taken he never was. From time to time we had news of him. Now he was in Venice, now in Milan, now in Naples; but never long in any place for his safety's sake. And then one night, six years later, a scarred and grizzled veteran, coming none knew whence, dropped from exhaustion in the courtyard of our citadel, whither he had struggled. Some went to minister to him, and amongst these there was a groom who recognized him.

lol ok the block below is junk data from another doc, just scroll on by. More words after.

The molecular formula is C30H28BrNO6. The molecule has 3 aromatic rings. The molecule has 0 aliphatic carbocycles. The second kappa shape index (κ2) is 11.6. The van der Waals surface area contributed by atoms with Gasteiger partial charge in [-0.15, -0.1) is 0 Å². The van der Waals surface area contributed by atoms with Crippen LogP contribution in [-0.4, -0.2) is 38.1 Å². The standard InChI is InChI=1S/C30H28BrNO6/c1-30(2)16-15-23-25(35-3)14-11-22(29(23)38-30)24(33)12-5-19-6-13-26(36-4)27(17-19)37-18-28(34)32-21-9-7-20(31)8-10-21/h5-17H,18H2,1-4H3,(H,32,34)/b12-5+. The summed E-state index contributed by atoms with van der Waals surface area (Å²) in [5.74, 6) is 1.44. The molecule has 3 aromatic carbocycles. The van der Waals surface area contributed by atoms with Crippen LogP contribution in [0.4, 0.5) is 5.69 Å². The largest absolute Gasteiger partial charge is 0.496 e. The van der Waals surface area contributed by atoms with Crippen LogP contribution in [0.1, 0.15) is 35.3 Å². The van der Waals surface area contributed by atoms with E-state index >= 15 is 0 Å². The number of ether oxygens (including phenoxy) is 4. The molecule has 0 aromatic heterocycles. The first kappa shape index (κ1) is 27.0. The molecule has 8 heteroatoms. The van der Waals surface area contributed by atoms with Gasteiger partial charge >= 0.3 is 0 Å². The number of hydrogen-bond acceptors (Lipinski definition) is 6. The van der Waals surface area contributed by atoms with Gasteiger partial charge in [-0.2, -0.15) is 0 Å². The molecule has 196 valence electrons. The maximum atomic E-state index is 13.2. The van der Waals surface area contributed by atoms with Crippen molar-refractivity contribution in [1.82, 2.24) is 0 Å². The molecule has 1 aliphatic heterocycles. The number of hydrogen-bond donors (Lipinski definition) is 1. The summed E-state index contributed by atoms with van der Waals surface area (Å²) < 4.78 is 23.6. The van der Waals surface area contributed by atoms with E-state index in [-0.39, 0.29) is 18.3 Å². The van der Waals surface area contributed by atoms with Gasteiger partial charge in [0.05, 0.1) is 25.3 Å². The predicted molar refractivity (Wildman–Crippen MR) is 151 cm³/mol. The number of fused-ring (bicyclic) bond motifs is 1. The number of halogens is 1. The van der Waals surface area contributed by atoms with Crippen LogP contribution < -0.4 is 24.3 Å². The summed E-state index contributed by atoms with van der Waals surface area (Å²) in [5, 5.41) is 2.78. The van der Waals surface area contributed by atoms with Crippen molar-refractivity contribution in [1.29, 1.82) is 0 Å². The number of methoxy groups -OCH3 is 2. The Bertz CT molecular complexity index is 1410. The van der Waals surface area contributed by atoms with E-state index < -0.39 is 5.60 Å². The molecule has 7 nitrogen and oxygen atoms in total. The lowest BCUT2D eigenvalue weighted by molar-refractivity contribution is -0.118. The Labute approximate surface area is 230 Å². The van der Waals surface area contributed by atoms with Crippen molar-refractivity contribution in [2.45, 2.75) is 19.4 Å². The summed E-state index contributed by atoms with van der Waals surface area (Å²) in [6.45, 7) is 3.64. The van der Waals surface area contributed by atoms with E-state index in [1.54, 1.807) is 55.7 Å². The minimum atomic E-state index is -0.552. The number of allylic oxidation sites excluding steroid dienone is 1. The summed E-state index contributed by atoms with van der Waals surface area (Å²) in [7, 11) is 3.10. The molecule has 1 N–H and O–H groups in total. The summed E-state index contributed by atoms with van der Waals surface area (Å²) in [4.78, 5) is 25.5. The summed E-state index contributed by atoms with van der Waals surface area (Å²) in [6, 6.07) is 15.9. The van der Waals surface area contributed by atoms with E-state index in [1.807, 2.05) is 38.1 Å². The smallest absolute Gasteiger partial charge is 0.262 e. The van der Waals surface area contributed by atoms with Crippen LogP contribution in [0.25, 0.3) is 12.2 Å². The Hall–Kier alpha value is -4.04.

"It is Messer Falcone!" he cried, and ran to bear the news to my mother, with whom I was at table at the time. With us, too, was Fra Gervasio, our chaplain.
It was grim news that old Falcone brought us. He had never quitted my father in those six weary years of wandering until now that my father was beyond the need of his or any other's service.
There had been a rising and a bloody battle at Perugia, Falcone informed us. An attempt had been made to overthrow the rule there of Pier Luigi Farnese, Duke of Castro, the pope's own abominable son. For some months my father had b